347, this claim is dismissed pursuant to 28 U.S.C. § 1915(e)(2)(B)(ii).
c. Medical records
Plaintiff suggests that his Fourteenth Amendment rights were violated because his
request to review and challenge the accuracy of his medical records was not fulfilled. Plaintiff
has not identified any constitutional right to inspect or challenge his medical records. As the
Court previously explained in its August 5, 2014 Order, a federal law, the Health Insurance
Portability and Accountability Act (“HIPAA”) established standards and promulgated
regulations designed to protect the privacy and accuracy of individually identifiable health
information. 42 U.S.C. §§ 1320d - 1320d-8. These regulations provide a process by which
individuals may request amendments to the content of their records and establish procedures for
accepting or denying the requested amendment. 45 C.F.R. § 164.526(b)-(d). As stated in the
August 5, 2014 Order, HIPAA regulations are enforceable by the Secretary of Health and Human
Services, and they do not provide a private cause of action through which individuals can enforce
its provisions. 42 U.S.C. § 1320d-6(a)(2); Wilkerson v. Shinseki, 606 F.3d 1256, 1267 (10th Cir.
2010); Warren Pearl Const. Corp. v. Guardian Life Ins. Co. of Am., 639 F. Supp. 2d 371, 377
(S.D.N.Y. 2009) (collecting cases). Accordingly, the Court finds that the Amended Complaint
fails to state a claim under federal law related to Plaintiff’s medical records. 28 U.S.C.
Plaintiff is not without recourse. He may use the HIPAA procedures provided in 45
C.F.R. § 164.526(b)-(d) to request review and amendments to his medical records. Moreover,
New York’s Mental Hygiene Law § 33.16 gives patients the right, on written request and with
certain limitations, to inspect their own clinical records in the possession of mental health
facilities and permits an individual to review and challenge the accuracy of materials contained
in his records. N.Y. Mental Hyg. Law § 33.16(b), (c), and (g). The Amended Complaint does
not indicate what records Plaintiff requested, whether he followed the provided procedures for
requesting review of the records, or whether he challenged the accuracy of the information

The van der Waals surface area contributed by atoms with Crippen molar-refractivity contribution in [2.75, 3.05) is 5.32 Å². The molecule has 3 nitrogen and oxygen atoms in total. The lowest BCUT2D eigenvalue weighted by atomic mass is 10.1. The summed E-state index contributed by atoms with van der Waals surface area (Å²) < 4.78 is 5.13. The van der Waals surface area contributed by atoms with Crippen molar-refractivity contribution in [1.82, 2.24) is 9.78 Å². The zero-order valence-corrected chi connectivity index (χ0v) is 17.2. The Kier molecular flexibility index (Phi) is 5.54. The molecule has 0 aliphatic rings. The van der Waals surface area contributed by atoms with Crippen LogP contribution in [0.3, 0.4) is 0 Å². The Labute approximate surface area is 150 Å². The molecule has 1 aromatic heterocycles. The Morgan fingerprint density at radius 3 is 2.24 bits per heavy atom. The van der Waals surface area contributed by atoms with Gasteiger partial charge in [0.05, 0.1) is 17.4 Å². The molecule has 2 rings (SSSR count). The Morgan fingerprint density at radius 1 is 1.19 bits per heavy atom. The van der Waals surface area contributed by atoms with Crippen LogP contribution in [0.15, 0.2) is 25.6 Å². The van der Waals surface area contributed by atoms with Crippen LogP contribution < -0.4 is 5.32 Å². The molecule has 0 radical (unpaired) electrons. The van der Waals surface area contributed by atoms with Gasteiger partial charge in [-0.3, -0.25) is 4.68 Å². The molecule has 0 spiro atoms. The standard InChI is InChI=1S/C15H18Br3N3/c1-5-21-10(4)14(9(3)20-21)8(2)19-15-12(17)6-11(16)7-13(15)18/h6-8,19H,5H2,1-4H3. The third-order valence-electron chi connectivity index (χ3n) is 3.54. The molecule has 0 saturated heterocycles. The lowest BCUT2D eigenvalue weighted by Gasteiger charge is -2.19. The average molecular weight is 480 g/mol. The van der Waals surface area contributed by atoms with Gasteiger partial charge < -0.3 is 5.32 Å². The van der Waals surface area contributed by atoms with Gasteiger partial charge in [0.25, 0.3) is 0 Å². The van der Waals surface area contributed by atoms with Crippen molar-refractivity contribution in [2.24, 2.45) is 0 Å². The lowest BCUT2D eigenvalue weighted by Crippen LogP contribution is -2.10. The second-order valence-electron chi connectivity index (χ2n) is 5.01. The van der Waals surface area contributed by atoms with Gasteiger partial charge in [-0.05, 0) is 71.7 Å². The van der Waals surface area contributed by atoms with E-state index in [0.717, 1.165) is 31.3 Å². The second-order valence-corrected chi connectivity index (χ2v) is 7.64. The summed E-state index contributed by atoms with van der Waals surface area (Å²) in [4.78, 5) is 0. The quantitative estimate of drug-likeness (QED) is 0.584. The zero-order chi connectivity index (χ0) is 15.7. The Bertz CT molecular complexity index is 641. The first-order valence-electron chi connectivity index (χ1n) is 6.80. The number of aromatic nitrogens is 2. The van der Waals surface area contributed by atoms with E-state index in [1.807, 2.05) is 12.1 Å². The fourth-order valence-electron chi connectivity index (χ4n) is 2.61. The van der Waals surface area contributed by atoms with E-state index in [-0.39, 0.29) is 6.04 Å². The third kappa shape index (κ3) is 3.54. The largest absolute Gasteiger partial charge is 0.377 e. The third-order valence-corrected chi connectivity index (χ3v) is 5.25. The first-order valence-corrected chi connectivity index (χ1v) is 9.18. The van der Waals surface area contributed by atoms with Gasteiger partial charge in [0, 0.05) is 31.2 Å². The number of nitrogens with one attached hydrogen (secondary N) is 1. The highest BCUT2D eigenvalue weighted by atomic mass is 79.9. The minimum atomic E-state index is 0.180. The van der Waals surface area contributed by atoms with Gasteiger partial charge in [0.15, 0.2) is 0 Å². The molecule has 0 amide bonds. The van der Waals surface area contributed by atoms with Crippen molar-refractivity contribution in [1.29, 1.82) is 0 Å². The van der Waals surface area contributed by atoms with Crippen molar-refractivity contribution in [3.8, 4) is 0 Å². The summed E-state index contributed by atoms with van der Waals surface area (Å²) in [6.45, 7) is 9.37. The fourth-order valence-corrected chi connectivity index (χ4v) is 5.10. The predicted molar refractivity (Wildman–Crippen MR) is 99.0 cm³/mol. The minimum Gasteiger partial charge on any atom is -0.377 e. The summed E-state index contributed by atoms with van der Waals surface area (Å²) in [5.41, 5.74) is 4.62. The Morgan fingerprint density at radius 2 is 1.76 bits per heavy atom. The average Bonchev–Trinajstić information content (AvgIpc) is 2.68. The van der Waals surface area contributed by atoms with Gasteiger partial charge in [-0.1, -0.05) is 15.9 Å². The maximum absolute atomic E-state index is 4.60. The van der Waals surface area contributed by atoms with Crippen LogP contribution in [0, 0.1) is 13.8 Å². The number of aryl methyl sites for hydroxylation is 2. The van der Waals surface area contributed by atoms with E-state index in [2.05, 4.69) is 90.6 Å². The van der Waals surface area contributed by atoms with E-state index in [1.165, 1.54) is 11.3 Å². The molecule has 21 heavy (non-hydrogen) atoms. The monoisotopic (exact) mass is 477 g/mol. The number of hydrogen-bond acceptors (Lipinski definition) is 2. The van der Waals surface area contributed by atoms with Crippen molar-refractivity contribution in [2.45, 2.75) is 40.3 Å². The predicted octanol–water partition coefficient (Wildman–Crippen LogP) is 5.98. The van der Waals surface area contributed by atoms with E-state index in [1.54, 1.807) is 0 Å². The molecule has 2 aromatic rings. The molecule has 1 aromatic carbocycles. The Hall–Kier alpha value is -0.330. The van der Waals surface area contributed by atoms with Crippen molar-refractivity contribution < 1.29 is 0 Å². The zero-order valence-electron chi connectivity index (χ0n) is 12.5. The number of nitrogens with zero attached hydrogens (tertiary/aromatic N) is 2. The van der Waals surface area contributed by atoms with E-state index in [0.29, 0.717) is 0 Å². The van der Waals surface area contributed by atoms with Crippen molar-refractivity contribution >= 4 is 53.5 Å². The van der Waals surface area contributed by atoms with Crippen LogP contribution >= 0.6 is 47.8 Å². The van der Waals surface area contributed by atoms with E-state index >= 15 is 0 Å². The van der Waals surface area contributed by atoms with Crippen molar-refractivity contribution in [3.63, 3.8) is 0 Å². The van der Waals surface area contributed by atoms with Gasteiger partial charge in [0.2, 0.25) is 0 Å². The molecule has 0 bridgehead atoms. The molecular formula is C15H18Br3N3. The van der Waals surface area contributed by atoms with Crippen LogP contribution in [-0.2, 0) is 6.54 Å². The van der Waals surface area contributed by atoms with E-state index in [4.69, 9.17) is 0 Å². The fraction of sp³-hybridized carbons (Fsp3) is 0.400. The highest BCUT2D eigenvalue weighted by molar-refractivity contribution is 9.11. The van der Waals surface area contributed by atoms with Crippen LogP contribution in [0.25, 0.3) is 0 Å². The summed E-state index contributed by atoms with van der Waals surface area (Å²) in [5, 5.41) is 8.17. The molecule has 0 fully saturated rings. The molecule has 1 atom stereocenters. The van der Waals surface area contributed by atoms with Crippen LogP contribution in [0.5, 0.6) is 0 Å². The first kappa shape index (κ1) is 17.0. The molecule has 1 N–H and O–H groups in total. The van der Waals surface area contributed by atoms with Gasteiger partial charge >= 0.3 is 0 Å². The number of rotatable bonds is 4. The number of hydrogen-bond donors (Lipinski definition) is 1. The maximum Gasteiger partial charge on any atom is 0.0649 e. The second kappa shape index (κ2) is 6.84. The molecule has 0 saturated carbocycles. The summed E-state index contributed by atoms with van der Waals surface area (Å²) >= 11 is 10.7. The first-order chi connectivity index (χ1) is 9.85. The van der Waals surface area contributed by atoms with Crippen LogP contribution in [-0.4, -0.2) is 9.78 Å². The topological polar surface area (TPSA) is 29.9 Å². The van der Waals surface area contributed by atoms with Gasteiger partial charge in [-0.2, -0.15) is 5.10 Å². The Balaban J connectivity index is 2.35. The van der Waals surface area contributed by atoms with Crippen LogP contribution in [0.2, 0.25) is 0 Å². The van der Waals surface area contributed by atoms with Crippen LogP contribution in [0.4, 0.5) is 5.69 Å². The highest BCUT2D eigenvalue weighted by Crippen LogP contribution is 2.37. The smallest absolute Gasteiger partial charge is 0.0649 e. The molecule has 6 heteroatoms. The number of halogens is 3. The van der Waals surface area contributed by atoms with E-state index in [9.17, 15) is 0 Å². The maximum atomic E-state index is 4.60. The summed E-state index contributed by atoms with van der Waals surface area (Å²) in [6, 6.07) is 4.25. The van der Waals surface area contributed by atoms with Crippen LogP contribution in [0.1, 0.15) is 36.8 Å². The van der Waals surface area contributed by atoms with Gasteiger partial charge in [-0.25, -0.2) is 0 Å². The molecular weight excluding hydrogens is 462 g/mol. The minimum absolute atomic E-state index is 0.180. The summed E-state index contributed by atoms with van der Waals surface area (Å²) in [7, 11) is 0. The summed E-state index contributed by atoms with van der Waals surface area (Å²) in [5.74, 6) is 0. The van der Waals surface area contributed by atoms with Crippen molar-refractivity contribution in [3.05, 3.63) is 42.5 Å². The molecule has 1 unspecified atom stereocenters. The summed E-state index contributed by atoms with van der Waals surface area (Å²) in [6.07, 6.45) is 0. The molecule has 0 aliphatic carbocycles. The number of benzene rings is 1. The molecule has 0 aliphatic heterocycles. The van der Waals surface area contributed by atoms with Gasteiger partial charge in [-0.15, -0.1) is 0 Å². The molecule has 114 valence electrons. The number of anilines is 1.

contained in his clinical record.
III. Filing Injunction
The Court’s August 5, 2014 Order directed Plaintiff to show cause why he should not be
barred from filing future complaints seeking in forma pauperis status without leave of the Court.
As recounted therein, Plaintiff has filed at least 24 cases in this Court since January 23, 2013,
along with numerous cases in other district courts. Of the cases filed in this Court, 19 were
dismissed pursuant to 28 U.S.C. § 1915(e)(2)(B) or for lack of subject matter jurisdiction. By
Orders dated May 2, 2013, in Mallgren v. Motion Recruitment Partners Inc., et al., No. 13-CV1054, Mallgren v. John Doe Corp., No. 13-CV-1265, and Mallgren v. Bloomberg, et al., No. 13CV-1466; by Order dated March 11, 2014 in Mallgren v. Am. Psychiatric Ass’n, et al., No. 14CV-2211, 2014 WL 978457 (E.D.N.Y. Mar. 11, 2014); and by Order dated July 25, 2014 in
Mallgren v. N.Y. State Office of Atty. Gen., et al., No. 14-CV-2187, 2014 WL 3882468
(E.D.N.Y. July 25, 2014), Plaintiff was warned that the future filing of vexatious and frivolous
litigation may result in sanctions, including the imposition of an injunction prohibiting him from
making future filings seeking in forma pauperis status without leave of the Court. The Court
again issued this warning in its August 5, 2014 Order.
Plaintiff’s “Affirmation Showing Cause” states that “In question in this latest string of